By Thomas M. O’Toole, Ph.D.
Regardless of the merit of the vast majority of literature out there on jury persuasion, most of it tends to have one critical shortcoming. It focuses on a vast array of persuasive techniques, ranging from the cliché “tell a story” advice to discussions of psychological principles such as primacy or recency, but what it fails to recognize is that persuasion is only one small part of a trial. That may sound absurd, but it’s a subtle distinction that just so happens to be an important one.
To better understand this point, I want to highlight my experience as a member of the college debate team and later as a college debate coach. As a member of the debate team, my job was to go into a debate round and hopefully prevail in an argumentative duel against my opponents. This was something I truly enjoyed: the battle of wits, argument, and rhetoric. I remember how difficult it was transitioning from being a member of the debate team to being a coach. It removed a lot of my control over the round. I was no longer able to go in and take on opponents. Instead, my job was to train members of my team to do this. Coaching debate is a difficult task. There are plenty of examples of folks who were excellent debaters, but terrible coaches and vice versa. It is one thing to be able to successfully execute argumentative strategies. It is an entirely different task to coach others to execute those same argumentative strategies.
This same critical distinction between debater and coach is what attorneys need understand as they prepare for trial. Attorneys may think of themselves as the debaters, but that conceptualization is fundamentally wrong and can lead to ineffective trial practices. The most important debate that takes place at trial is not between the attorneys in the courtroom. The most important debate that takes place at trial is the one that takes place in the jury deliberations between jurors with opposing viewpoints on the case. This is why persuasion is only one small part of trial. Persuasion gets people on your side when it comes to counting votes back in deliberation, but that may not be enough (unanimous leanings at the start of deliberations are rare in civil cases). Persuasion does little to effectively “coach” those juror advocates to take control of deliberations and drive a verdict in favor of your client in the face of opposition from other members of the jury.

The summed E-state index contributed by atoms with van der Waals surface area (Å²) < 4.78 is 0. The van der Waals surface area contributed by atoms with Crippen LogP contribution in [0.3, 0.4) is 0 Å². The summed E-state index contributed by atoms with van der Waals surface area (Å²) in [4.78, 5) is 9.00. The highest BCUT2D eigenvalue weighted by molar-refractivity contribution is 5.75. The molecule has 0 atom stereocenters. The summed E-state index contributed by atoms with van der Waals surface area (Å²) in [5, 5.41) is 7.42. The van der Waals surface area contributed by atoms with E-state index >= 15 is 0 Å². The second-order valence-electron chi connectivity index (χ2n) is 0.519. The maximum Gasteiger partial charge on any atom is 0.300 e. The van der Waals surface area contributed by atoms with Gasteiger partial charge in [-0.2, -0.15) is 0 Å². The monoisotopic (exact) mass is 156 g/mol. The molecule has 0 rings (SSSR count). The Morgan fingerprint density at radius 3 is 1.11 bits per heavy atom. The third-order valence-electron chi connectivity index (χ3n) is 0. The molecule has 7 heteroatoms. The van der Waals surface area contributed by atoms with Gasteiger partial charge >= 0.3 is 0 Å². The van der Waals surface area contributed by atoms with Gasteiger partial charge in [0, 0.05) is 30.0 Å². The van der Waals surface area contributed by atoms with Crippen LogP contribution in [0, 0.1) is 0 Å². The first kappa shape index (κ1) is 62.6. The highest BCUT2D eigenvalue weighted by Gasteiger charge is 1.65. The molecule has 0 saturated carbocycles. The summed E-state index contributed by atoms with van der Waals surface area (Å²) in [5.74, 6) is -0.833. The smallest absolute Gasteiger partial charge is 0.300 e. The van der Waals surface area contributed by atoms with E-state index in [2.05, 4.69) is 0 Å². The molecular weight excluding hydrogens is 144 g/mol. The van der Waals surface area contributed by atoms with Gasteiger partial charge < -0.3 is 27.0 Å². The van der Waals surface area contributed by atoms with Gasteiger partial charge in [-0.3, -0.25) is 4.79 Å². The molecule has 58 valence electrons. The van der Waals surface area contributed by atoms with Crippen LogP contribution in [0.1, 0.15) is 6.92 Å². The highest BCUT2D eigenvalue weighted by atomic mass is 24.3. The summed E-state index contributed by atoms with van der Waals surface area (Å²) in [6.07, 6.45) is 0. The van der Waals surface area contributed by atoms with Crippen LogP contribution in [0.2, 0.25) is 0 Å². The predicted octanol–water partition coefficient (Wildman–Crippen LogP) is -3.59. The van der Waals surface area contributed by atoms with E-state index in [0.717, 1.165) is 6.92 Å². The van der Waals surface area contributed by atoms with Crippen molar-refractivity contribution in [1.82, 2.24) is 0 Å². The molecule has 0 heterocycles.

I have conducted mock trials, focus groups, and shadow juries across the country for over a decade now and I have seen endless examples of jurors who were persuaded for one side, but not effectively motivated or sufficiently armed by that side’s attorney to assert themselves in deliberations and successfully counter arguments put forth by juror advocates for the other side. These latter elements are critical to success. Your advocates on the jury must be motivated. Otherwise, they will remain quiet or back down in the face of opposition in the jury room. This allows the other side to gain momentum and take control of deliberations. Similarly, juror advocates who are motivated, but not sufficiently armed to take on the opposition in deliberations can be a significant problem. If they do not feel confident in their ability to re-articulate or advance key points or arguments, they might remain quiet. Perhaps even worse, they may push forward even though they lack the tools to win debates against opposition jurors. In another scenario, a juror might advance the wrong evidence for an argument or advance the argument in a very inarticulate or confusing manner. This can not only undermine the argument itself, but also have a spill-over effect where it undermines your client’s overall position in the case.
These situations create losses for your client on various issues in deliberations, which creates momentum for the other side. In other words, deliberations consist of a series of debates over a variety of issues. Each time opposing jurors take on an issue, the end result is that one will win and the other will lose, meaning the overall group will embrace one position and reject or minimize the other position. These moments are critical. Wins and losses change the course of deliberations by creating momentum for one party or the other. They embolden one side’s advocates and demotivate another side’s advocates. It is this deliberative dynamic that ultimately drives the final verdict.
It is for these reasons that it is important for attorneys to begin to think about their role in a different way. You are not the debater. The day-to-day duel between you and opposing counsel in trial is not nearly as important as the presentations strategies that you have developed to simplify the key issues and arguments and effectively motivate and arm jurors to advocate in deliberations and drive home a verdict in favor of your client.
The key is to think about how each issue, argument, piece of evidence or testimony might impact an argument in deliberations. Try to imagine an argument between opposing advocates. As you evaluate each issue, argument, etc., ask yourself what it will add to the argument that will help your advocate prevail on the key issues in the case. If you have difficulty articulating what it will add, it may be time to consider cutting that issue out of the case. Every issue you raise at trial creates the opportunity for a loss in deliberations. Losses shift momentum, embolden opposing advocates, and demotivate your own advocates. Consequently, effective presentation and strategy development should place considerable attention on minimizing the opportunities for unnecessary losses.